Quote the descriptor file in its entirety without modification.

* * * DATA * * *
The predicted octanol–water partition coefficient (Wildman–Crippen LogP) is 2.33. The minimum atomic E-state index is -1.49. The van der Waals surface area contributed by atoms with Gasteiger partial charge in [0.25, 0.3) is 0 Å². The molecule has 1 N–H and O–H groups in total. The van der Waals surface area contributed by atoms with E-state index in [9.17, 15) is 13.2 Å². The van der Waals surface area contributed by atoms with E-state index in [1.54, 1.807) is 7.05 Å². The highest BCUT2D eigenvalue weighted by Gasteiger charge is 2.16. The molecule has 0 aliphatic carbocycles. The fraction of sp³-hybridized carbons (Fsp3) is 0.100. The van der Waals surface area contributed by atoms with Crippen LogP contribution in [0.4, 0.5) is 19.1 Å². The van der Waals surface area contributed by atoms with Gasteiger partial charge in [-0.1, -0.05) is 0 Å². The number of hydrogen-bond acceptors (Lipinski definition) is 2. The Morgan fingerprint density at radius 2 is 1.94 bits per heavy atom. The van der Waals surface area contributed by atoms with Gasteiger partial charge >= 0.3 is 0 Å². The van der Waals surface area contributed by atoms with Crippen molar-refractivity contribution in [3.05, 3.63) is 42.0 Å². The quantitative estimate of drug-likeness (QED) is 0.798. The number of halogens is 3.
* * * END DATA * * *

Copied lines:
The predicted octanol–water partition coefficient (Wildman–Crippen LogP) is 2.33. The minimum atomic E-state index is -1.49. The van der Waals surface area contributed by atoms with Gasteiger partial charge in [0.25, 0.3) is 0 Å². The molecule has 1 N–H and O–H groups in total. The van der Waals surface area contributed by atoms with E-state index in [9.17, 15) is 13.2 Å². The van der Waals surface area contributed by atoms with E-state index in [1.54, 1.807) is 7.05 Å². The highest BCUT2D eigenvalue weighted by Gasteiger charge is 2.16. The molecule has 0 aliphatic carbocycles. The fraction of sp³-hybridized carbons (Fsp3) is 0.100. The van der Waals surface area contributed by atoms with Crippen LogP contribution in [0.4, 0.5) is 19.1 Å². The van der Waals surface area contributed by atoms with Gasteiger partial charge in [-0.1, -0.05) is 0 Å². The number of hydrogen-bond acceptors (Lipinski definition) is 2. The Morgan fingerprint density at radius 2 is 1.94 bits per heavy atom. The van der Waals surface area contributed by atoms with Gasteiger partial charge >= 0.3 is 0 Å². The van der Waals surface area contributed by atoms with Crippen molar-refractivity contribution in [3.05, 3.63) is 42.0 Å². The quantitative estimate of drug-likeness (QED) is 0.798. The number of halogens is 3.